“The robotic surgical system is like driving a Tesla in the OR, in that it enables the surgeon to perform the surgery very accurately,” she adds. “Prior to my arrival [at St. Mary], the procedure was done with an open technique, which requires a longer hospital stay, more narcotic painkillers, and a slower return to baseline activity. The incisions are getting smaller and smaller—as small as five centimeters for a robotic-assisted laparoscopy—and most people leave the hospital at day three. As a result, the satisfaction rates are higher, without jeopardizing the oncologic factor.”
Once a patient has been effectively treated for the disease, the surveillance continues. If the cancer returns, it often does so within two years of the surgery, according to Dr. Cha. 
She’s proud to serve patients at a community hospital such as St. Mary, which has invested heavily in patients’ health by way of technology and human talent. St. Mary Surgical Associates’ surgical team has grown to include not only Dr. Cha, but also three general surgeons and a bariatric surgeon, all of whom have received training in robotic-assisted surgery.  
“We have a whole ecosystem here to help patients,” Dr. Cha says. “With the technology we have in place and having a fellowship-trained surgeon like me, patients [in Bucks County] don’t have to travel an hour downtown for care. Our hospital is equally capable, and we’re really excited to promote our team of very eager surgeons. It’s an exciting time for St. Mary.”

About Dr. Cha
As a young girl growing up in her native South Korea, Dr. Cha loved to listen to her father share stories about his work as an orthopedic surgeon. While her older sister pursued her talent in music, Dr. Cha felt a strong pull to follow her father into medicine. He had encouraged her to go into cardiology, but she had other ideas.
“From the beginning, I knew I wanted to be a surgeon; I just wasn’t sure what kind,” she says. “My father took pride in the fact that a patient gives a surgeon complete trust to do these amazing things to you, and when you wake up, you’re all better. My parents are dedicated Christians, and my dad talked about Jesus being a healer. As physicians, we get to participate in that tradition of healing.”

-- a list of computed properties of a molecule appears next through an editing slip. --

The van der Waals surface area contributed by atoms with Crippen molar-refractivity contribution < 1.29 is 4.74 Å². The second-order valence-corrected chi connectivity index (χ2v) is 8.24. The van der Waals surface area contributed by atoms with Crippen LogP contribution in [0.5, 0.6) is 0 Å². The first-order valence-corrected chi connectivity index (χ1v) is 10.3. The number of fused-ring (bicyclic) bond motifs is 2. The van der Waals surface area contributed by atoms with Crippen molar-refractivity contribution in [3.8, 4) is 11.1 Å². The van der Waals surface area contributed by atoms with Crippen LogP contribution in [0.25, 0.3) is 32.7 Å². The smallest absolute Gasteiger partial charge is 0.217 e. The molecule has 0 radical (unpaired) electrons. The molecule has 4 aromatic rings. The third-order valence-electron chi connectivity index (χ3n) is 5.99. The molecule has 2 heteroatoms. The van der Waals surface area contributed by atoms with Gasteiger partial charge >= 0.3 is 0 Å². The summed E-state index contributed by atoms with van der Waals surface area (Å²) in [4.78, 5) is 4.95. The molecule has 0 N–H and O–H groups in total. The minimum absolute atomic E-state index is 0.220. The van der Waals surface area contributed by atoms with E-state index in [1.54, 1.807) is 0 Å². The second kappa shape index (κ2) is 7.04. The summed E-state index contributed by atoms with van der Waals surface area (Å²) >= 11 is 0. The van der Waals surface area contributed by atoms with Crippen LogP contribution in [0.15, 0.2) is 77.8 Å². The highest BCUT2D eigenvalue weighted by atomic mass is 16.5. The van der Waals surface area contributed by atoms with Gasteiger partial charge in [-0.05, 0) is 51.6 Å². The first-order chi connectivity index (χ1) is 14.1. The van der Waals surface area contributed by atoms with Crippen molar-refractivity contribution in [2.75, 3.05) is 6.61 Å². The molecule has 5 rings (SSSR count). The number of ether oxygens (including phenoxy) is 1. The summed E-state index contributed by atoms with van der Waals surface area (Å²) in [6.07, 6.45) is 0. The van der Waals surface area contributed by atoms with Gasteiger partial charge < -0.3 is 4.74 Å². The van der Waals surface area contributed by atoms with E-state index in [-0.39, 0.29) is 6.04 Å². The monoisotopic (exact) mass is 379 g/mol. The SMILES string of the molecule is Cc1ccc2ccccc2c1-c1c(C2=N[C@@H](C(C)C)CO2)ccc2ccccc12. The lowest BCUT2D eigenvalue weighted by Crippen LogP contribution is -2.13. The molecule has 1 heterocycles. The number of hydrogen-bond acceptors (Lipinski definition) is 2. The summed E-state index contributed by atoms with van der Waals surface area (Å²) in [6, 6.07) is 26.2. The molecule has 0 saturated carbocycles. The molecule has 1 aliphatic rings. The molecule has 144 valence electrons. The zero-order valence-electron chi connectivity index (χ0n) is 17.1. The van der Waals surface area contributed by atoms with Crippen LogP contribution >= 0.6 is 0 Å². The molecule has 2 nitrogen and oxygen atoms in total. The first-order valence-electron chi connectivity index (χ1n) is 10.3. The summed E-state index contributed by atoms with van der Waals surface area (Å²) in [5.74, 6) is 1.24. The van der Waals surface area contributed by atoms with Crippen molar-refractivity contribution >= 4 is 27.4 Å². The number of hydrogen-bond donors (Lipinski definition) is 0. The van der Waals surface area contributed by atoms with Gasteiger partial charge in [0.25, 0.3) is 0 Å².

Dr. Cha came to the United States at age 12, speaking not a word of English, but she adapted quickly and became fluent in English and Korean. She won a scholarship to the University of Virginia, and then went on to earn her doctorate through Virginia Commonwealth University School of Medicine in Richmond, Virginia. She did her internship and residency at Medstar Union Memorial Hospital in Baltimore, where her interest in colorectal surgery intensified. She took her training a step further by completing a fellowship in colorectal surgery at the Colon and Rectal Clinic of Orlando, where she learned robotic-assisted surgery from pioneers in the field. In addition, she received certification in general surgery through the American Board of Surgery.
She came to the Philadelphia area when her husband, a neonatologist, got a position with Children’s Hospital of Philadelphia. Dr. Cha joined St. Mary Surgical Associates in September 2020. As a colorectal surgeon, she specializes in minimally invasive surgical techniques including laparoscopic, robotic, and endoscopic surgeries. She performs colorectal surgical procedures for benign and malignant disease, including techniques in transanal minimally invasive surgery for sphincter preservation and surgery for inflammatory bowel disease. 

Call (215) 710-6613 to make an appointment with St. Mary Surgical Associates Langhorne. Visit for more information.

Photograph courtesy of St. Mary Medical Center

Published (and copyrighted) in Suburban Life, May 2021.